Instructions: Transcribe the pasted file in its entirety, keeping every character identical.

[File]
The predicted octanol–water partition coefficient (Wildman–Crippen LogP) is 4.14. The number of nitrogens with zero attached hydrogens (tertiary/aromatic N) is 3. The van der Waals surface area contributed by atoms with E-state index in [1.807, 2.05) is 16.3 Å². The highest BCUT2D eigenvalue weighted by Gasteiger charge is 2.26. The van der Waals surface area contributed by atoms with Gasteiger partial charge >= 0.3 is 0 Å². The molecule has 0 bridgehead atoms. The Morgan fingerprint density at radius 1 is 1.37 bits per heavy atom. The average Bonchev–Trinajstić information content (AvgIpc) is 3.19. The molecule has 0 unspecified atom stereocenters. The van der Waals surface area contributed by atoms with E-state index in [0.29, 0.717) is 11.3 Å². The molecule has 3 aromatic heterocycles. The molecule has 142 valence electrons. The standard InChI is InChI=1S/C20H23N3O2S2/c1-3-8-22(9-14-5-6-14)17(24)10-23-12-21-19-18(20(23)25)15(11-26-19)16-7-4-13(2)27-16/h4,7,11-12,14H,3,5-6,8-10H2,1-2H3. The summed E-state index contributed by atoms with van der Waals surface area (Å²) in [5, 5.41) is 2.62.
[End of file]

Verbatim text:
The predicted octanol–water partition coefficient (Wildman–Crippen LogP) is 4.14. The number of nitrogens with zero attached hydrogens (tertiary/aromatic N) is 3. The van der Waals surface area contributed by atoms with E-state index in [1.807, 2.05) is 16.3 Å². The highest BCUT2D eigenvalue weighted by Gasteiger charge is 2.26. The van der Waals surface area contributed by atoms with Gasteiger partial charge >= 0.3 is 0 Å². The molecule has 0 bridgehead atoms. The Morgan fingerprint density at radius 1 is 1.37 bits per heavy atom. The average Bonchev–Trinajstić information content (AvgIpc) is 3.19. The molecule has 0 unspecified atom stereocenters. The van der Waals surface area contributed by atoms with E-state index in [0.29, 0.717) is 11.3 Å². The molecule has 3 aromatic heterocycles. The molecule has 142 valence electrons. The standard InChI is InChI=1S/C20H23N3O2S2/c1-3-8-22(9-14-5-6-14)17(24)10-23-12-21-19-18(20(23)25)15(11-26-19)16-7-4-13(2)27-16/h4,7,11-12,14H,3,5-6,8-10H2,1-2H3. The summed E-state index contributed by atoms with van der Waals surface area (Å²) in [5, 5.41) is 2.62.